I’ll admit, when I got my Grandmother’s collection of more than 180 recipes from her 1950s-era television show, Today’s Kitchen, I was a little daunted. I knew I wanted to cook my way through it, but where to start? Should I start with recipe No. 1 and just work my way through numerically? Or should I page through and find something that looked tasty and interesting?
In the end, I compromised a bit: I picked the first recipe in the book, but it was out of order, pulled out and put at the front because it was a family favorite. It’s also the only recipe in the book that I’m sure I’ve eaten before: baked creamed green meat enchiladas.
The title is a little unfortunate, because without the use of a comma, it could be read as containing green meat. ;) But in fact, it is basically a recipe for layered green chile and beef enchiladas made with condensed soups for the creamy part.
But it had so much of the charm that has drawn me to these recipes in the first place. You can see that the page is stained and spattered from use. I love the fact that it calls for “1 Cup sweet or sour milk”—would you ever see the term “sour milk” in a recipe nowadays? And rather than giving an exact temperature, the recipe rather poetically calls for the casserole to be baked in a “moderate oven.”
It is also attributed to “Glendola Penn, November Prize Winner 1954.” I called my Grandma up and she explained that they held a monthly recipe contest. The winner got her recipe on the show and got to be interviewed on TV. Ms. Glendola Penn also had her casserole immortalized on the dinner tables of my grandmother, my mother, my sister and myself. Not too shabby, if you ask me.
You can read the original recipe for baked creamed green meat enchiladas in this scanned PDF.
The original recipe (pictured above) was extremely soupy, calling for two cans of condensed soup to one pound of ground beef and one 4 oz can of diced green chiles. It also called for half a pound of shredded cheese. Strangely, the prevailing flavor was of onion—a whole medium onion diced up and sauteed with the meat—not green chile at all.
On the whole, it wasn’t terrible, but it wasn’t really our style either. My husband complained that it was awfully bland, and that the consistency seemed more like a dip than an enchilada. He did, however, eat two helpings at dinner and then took the leftovers to work for lunch later in the week, so it certainly wasn’t inedible. I thought it was way too soupy and too heavy with all that cheese—even for a Tex Mex dish that is, almost by definition, going to be heavy.
So I decided that it needed an update. My first goal was to get it less soupy and more flavorful, so I replaced one can of condensed soup with green enchilada sauce and the other with my own, homemade mushroom gravy. Next, I wanted the cheesy flavor without quite so much cheese, so I used less than half as much cheddar, but made it extra sharp, and added half a cup of feta (because that’s what I had on hand—but you could certainly use queso fresco) for a tangy flavor without as much heft and grease.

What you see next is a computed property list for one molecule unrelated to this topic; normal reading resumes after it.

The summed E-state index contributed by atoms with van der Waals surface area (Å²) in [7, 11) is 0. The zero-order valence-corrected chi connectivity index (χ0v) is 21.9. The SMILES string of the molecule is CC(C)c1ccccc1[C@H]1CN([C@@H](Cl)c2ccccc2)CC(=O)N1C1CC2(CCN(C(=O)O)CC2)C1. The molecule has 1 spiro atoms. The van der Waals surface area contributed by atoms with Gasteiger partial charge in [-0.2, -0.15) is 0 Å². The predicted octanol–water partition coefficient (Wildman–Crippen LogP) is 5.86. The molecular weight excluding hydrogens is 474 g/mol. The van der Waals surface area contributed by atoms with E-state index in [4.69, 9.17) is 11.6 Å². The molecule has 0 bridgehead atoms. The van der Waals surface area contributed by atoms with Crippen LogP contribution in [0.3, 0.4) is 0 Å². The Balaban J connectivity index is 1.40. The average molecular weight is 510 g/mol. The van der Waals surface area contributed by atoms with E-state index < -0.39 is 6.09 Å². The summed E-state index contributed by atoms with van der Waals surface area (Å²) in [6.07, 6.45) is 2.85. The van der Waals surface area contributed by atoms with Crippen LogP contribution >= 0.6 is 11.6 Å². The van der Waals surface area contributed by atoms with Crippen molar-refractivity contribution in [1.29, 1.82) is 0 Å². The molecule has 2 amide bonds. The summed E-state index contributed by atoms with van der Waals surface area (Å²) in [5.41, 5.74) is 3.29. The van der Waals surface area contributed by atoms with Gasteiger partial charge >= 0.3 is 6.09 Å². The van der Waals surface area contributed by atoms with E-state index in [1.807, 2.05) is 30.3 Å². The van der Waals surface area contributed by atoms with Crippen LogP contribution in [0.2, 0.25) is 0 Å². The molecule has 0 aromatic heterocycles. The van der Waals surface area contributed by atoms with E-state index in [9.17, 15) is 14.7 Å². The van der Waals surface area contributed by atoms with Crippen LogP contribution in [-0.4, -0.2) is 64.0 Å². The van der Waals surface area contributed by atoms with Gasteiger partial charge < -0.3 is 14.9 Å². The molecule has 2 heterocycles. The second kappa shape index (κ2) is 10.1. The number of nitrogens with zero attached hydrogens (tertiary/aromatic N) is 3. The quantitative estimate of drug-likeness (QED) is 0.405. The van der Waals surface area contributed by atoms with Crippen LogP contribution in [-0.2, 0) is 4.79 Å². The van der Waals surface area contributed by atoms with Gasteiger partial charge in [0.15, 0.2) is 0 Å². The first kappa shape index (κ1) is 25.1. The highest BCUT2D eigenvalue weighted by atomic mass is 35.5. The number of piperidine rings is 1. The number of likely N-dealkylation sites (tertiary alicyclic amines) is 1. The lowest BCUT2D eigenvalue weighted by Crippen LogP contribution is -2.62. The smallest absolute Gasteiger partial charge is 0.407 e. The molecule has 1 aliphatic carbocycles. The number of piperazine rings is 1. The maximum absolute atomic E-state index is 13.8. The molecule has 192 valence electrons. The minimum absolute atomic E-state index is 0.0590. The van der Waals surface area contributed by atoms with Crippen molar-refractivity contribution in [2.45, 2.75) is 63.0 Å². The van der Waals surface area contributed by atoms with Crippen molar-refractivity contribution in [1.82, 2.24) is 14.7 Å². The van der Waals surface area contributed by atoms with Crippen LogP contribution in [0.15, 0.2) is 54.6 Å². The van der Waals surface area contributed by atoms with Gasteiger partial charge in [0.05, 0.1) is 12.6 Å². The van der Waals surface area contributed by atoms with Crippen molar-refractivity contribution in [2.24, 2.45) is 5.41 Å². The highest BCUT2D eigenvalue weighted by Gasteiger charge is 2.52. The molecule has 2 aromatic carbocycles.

- 4 oz mushrooms
- 2 T butter
- 1 T olive oil
- 3 T flour
- ½ C milk
- salt to taste
- 1 pound ground beef
- 1 medium onion, diced
- 1 tsp cumin
- salt and pepper to taste
- 8 oz diced, roasted green chiles (two small cans)
- 8 oz green enchilada sauce, divided (I like 505 or Hatch brands)
- ½ C feta cheese or queso fresco
- 10 corn tortillas, quartered
- ½ C extra sharp cheddar cheese, shredded
- Heat oven to 350 degrees. In a food processor, finely chop mushrooms. In a small saucepan over medium heat, melt butter; once butter has melted completely, add olive oil. Add mushrooms and saute for about a minute. Sprinkle flour over fat and whisk to combine. Add milk while whisking vigorously to avoid lumps and continue to whisk until sauce has thickened, about 2–3 minutes; add more milk as needed to reach desired consistency (look for the consistency of thick gravy or condensed cream soup). Remove from heat and salt to taste.
- In a large skillet, brown ground beef and onion together. Add cumin, salt and pepper, green chiles, 4 ounces enchilada sauce, and mushroom gravy; stir to combine and remove from heat.
- In an 8-inch square casserole dish or similar, cover the bottom with a single layer of corn tortilla slices. Spread half the meat mixture over the tortillas. Sprinkle the feta cheese evenly over the meat and top with a second layer of tortillas and then a second layer of meat. Put a third layer of tortillas on top of the meat and then spread the remaining enchilada sauce over the tortillas, being sure to cover all the edges with sauce so they don’t get overly crispy. Top with shredded cheddar cheese.
- Bake about 30 minutes or until filling is bubbling around the edges. Run under the broiler for about a minute to get the cheese nice and browned if necessary.
- Serve with tortilla chips and a green salad with avocado, tomatoes and a lime vinaigrette.
We both preferred the new version over the old version. And, to be honest, this is much more similar to the way I ate this growing up as a child—with a can of green enchilada sauce standing in for one of the cans of condensed soup. It also stands up better, more like the layered enchiladas of New Mexico than just a glop of soup and beef.
Another bonus of this recipe is that you can easily make it lighter:
• Use 90/10 ground beef or even ground turkey breast
• Use 1% or skim milk in the gravy
• Use reduced fat or even fat free feta cheese
I do not, however, recommend using reduced fat cheddar; just get the sharpest cheese you can find and use less. Also, don’t skimp on the fat in the gravy or the consistency will not be right.